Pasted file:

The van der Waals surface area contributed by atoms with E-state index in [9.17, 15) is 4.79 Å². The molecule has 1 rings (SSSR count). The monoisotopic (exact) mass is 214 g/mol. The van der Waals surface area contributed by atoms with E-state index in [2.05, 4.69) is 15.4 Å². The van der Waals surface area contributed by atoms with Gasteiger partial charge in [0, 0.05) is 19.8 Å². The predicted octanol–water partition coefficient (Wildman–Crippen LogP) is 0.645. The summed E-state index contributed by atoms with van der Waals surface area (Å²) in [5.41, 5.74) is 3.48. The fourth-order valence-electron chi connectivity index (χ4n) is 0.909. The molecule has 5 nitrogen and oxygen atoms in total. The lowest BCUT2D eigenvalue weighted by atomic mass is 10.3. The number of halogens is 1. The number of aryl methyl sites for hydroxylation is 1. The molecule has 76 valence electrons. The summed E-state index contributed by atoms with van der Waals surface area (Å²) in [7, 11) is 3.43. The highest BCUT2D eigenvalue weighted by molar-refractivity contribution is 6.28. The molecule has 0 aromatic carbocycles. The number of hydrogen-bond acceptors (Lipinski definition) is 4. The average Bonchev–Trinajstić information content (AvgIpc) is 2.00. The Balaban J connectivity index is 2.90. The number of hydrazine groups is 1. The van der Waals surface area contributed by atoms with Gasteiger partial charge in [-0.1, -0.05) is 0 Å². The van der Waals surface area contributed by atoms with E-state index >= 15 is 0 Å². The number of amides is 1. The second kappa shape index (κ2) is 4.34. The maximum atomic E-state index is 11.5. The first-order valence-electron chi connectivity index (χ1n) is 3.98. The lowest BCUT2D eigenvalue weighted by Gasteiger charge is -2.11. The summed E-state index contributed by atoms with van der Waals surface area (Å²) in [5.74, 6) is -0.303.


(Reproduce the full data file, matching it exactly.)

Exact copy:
The van der Waals surface area contributed by atoms with E-state index in [9.17, 15) is 4.79 Å². The molecule has 1 rings (SSSR count). The monoisotopic (exact) mass is 214 g/mol. The van der Waals surface area contributed by atoms with E-state index in [2.05, 4.69) is 15.4 Å². The van der Waals surface area contributed by atoms with Gasteiger partial charge in [0, 0.05) is 19.8 Å². The predicted octanol–water partition coefficient (Wildman–Crippen LogP) is 0.645. The summed E-state index contributed by atoms with van der Waals surface area (Å²) in [5.41, 5.74) is 3.48. The fourth-order valence-electron chi connectivity index (χ4n) is 0.909. The molecule has 5 nitrogen and oxygen atoms in total. The lowest BCUT2D eigenvalue weighted by atomic mass is 10.3. The number of halogens is 1. The number of aryl methyl sites for hydroxylation is 1. The molecule has 76 valence electrons. The summed E-state index contributed by atoms with van der Waals surface area (Å²) in [7, 11) is 3.43. The highest BCUT2D eigenvalue weighted by molar-refractivity contribution is 6.28. The molecule has 0 aromatic carbocycles. The number of hydrogen-bond acceptors (Lipinski definition) is 4. The average Bonchev–Trinajstić information content (AvgIpc) is 2.00. The Balaban J connectivity index is 2.90. The number of hydrazine groups is 1. The van der Waals surface area contributed by atoms with Gasteiger partial charge in [-0.1, -0.05) is 0 Å². The van der Waals surface area contributed by atoms with E-state index >= 15 is 0 Å². The number of amides is 1. The second kappa shape index (κ2) is 4.34. The maximum atomic E-state index is 11.5. The first-order valence-electron chi connectivity index (χ1n) is 3.98. The lowest BCUT2D eigenvalue weighted by Gasteiger charge is -2.11. The summed E-state index contributed by atoms with van der Waals surface area (Å²) in [5.74, 6) is -0.303.